The Impact of Computer Use on Employee Performance in High-Trust Professions: Re-Examining Selection Criteria in the Internet Age

Authors

  • JOHN K. MULLEN

    Corresponding author
    1. School of Professional Studies, Gonzaga University
      John K. Mullen, School of Professional Studies, Tilford Center, 502 E. Boone Avenue, Spokane, WA 99258-2616. E-mail: jmmronin@yahoo.com
    Search for more papers by this author

John K. Mullen, School of Professional Studies, Tilford Center, 502 E. Boone Avenue, Spokane, WA 99258-2616. E-mail: jmmronin@yahoo.com

Abstract

Exposure to digital media is reconfiguring the neural networks of young people, possibly at the expense of empathy and social skills. Extraverts with high self-esteem and certain personality traits tend to initiate face-to-face (FtF) contact with strangers; introverts lower in self-esteem use computer-mediated communication (CMC). Those who are overreliant on CMC miss nonverbal cues indicating deception and insincerity. This research suggests that many who have been raised in the Internet Age may be ill suited for high-trust professions involving the establishment of FtF relationships. Greater use of psychological tests and observations of applicants engaged in behaviors that reveal desired personality traits are in order.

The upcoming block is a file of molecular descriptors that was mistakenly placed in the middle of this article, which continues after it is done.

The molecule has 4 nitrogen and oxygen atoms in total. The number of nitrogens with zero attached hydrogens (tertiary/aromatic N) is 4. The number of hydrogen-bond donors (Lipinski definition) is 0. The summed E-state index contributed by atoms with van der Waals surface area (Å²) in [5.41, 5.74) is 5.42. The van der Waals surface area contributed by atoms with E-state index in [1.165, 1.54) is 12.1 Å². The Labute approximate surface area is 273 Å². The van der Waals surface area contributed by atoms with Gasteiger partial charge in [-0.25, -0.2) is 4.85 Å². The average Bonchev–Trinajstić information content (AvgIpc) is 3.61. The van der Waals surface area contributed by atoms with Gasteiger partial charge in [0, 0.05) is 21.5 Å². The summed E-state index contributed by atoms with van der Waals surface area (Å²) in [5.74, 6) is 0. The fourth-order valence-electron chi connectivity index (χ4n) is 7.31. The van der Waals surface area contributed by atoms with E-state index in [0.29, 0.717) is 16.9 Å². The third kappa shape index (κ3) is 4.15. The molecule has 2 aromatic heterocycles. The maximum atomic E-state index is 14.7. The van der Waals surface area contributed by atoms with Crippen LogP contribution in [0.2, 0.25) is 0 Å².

Ancillary